"Here's to the crazy ones. The misfits. The rebels. The troublemakers. The round pegs in the square holes. The ones who see things differently. They're not fond of rules. And they have no respect for the status quo. You can praise them, disagree with them, quote them, disbelieve them, glorify them or vilify them. About the only thing you can't do is ignore them. Because they change things. They invent. They imagine. They heal. They explore. They create. They inspire. They push the human race forward. Maybe they have to be crazy. How else can you stare at an empty canvas and see a work of art? Or sit in silence and hear a song that's never been written? Or gaze at a red planet and see a laboratory on wheels? We make tools for these kinds of people. Because while some see them as the crazy ones, we see genius. And it's the people who are crazy enough to think they can change the world who actually do." -Apple Marketing circa '99
I find myself sitting here tonight thinking to myself "holy crap, what are we going to do without Steve Jobs?", without a hint of irony. I never knew him, except through the companies he created. I never even worked for one of his companies. But the decisions he made at those companies were unlike decisions that could ever be made at any other company in the world.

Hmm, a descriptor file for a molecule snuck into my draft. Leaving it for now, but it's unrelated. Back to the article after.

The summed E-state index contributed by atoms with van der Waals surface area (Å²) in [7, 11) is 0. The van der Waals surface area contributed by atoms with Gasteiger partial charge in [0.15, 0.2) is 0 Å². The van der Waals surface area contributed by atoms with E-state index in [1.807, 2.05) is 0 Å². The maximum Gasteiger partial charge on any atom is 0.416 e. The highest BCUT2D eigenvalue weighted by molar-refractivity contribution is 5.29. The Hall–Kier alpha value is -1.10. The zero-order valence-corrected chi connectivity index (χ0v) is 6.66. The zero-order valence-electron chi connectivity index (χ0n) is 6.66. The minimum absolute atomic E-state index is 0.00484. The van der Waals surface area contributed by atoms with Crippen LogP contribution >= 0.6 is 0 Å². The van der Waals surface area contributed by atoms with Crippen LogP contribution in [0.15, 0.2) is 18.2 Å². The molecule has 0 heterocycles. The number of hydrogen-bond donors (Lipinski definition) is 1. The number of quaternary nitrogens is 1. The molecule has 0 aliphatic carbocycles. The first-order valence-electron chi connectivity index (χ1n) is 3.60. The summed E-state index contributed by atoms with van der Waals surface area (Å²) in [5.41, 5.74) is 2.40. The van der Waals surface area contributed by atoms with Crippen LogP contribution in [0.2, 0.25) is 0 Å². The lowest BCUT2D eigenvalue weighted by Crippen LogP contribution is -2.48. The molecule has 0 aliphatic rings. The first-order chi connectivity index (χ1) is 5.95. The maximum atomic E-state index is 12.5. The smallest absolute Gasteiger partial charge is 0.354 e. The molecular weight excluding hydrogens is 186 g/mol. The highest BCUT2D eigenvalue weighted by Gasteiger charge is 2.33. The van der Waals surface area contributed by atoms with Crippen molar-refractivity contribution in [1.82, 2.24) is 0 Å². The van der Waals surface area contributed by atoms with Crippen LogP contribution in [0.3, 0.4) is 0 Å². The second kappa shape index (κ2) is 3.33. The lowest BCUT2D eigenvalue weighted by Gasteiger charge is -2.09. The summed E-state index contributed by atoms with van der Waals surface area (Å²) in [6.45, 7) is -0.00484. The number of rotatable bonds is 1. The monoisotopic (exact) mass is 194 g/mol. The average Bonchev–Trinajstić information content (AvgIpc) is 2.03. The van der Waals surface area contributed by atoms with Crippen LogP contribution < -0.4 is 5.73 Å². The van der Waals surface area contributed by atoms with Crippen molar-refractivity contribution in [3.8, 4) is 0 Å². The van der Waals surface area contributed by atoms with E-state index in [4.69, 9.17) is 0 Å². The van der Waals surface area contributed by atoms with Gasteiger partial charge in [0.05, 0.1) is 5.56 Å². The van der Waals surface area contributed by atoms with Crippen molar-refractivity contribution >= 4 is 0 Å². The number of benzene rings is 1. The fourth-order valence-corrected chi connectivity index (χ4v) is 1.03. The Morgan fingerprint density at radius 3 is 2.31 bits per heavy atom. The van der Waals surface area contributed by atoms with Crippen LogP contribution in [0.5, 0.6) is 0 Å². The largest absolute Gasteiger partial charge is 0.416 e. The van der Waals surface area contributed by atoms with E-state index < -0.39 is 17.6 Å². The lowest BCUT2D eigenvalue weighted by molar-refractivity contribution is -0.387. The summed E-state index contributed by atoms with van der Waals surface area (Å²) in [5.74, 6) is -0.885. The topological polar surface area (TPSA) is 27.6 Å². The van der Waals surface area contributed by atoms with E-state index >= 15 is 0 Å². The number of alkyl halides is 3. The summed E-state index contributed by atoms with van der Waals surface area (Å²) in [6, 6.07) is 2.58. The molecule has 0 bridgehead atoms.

Those companies came to define my reality, and the reality of the entire world.
Apple was to many in my generation: our Beatles, and Steve Jobs was our John Lennon.
The thing that made Apple special in those days, and to a lesser extent these days, was one simple thing: they gave a crap about quality. More than that ... it was the only thing they cared about. It was quality and quality only that mattered. Late deadlines be damned, profits be damned. It was insanely great or it wasn't shipping.
It inspired an entire generation of programmers, myself included, to be able to look past requirements and deadlines ... to look past the way things were and to see the way things could be, and to make that your vision.
This story from Apple's early days, when they were literally inventing the first macintosh, is one I've always found inspiring. It's more than the story of how they got some real primitive hardware to be able to do fast circles and rounded rectangles: it's a story about a workplace that values the creativity of it's workers, that is a fertile ground for great ideas to take root and blossom into world changing stuff.
In all seriousness. Is there any company left in America that is even remotely focused on building great shit anymore? I'm not sure what exactly Steve Jobs was at a technical level, but he must have been one hell of a manager ... and I haven't even mentioned Pixar.
Damn, damn, damn. It feels like the tech world is on it's own now ... like the last grownup has left the building.